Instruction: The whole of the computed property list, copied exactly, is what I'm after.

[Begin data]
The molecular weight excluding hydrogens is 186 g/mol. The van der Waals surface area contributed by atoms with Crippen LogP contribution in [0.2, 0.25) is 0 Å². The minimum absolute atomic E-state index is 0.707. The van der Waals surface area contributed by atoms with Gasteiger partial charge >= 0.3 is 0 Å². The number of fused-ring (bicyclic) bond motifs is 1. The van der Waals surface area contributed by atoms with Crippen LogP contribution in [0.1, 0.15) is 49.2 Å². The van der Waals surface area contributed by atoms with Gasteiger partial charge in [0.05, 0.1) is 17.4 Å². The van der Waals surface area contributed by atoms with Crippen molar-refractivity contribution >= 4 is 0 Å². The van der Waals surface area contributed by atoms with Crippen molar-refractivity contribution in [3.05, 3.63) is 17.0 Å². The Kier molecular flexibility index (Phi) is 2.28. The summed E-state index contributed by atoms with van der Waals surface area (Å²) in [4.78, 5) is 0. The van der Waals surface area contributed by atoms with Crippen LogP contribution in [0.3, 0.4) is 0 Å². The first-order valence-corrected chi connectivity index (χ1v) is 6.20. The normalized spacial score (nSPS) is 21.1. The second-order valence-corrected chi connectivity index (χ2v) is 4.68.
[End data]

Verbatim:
The molecular weight excluding hydrogens is 186 g/mol. The van der Waals surface area contributed by atoms with Crippen LogP contribution in [0.2, 0.25) is 0 Å². The minimum absolute atomic E-state index is 0.707. The van der Waals surface area contributed by atoms with Gasteiger partial charge >= 0.3 is 0 Å². The number of fused-ring (bicyclic) bond motifs is 1. The van der Waals surface area contributed by atoms with Crippen LogP contribution in [0.1, 0.15) is 49.2 Å². The van der Waals surface area contributed by atoms with Gasteiger partial charge in [0.05, 0.1) is 17.4 Å². The van der Waals surface area contributed by atoms with Crippen molar-refractivity contribution >= 4 is 0 Å². The van der Waals surface area contributed by atoms with Crippen molar-refractivity contribution in [3.05, 3.63) is 17.0 Å². The Kier molecular flexibility index (Phi) is 2.28. The summed E-state index contributed by atoms with van der Waals surface area (Å²) in [4.78, 5) is 0. The van der Waals surface area contributed by atoms with Crippen LogP contribution in [0.3, 0.4) is 0 Å². The first-order valence-corrected chi connectivity index (χ1v) is 6.20. The normalized spacial score (nSPS) is 21.1. The second-order valence-corrected chi connectivity index (χ2v) is 4.68.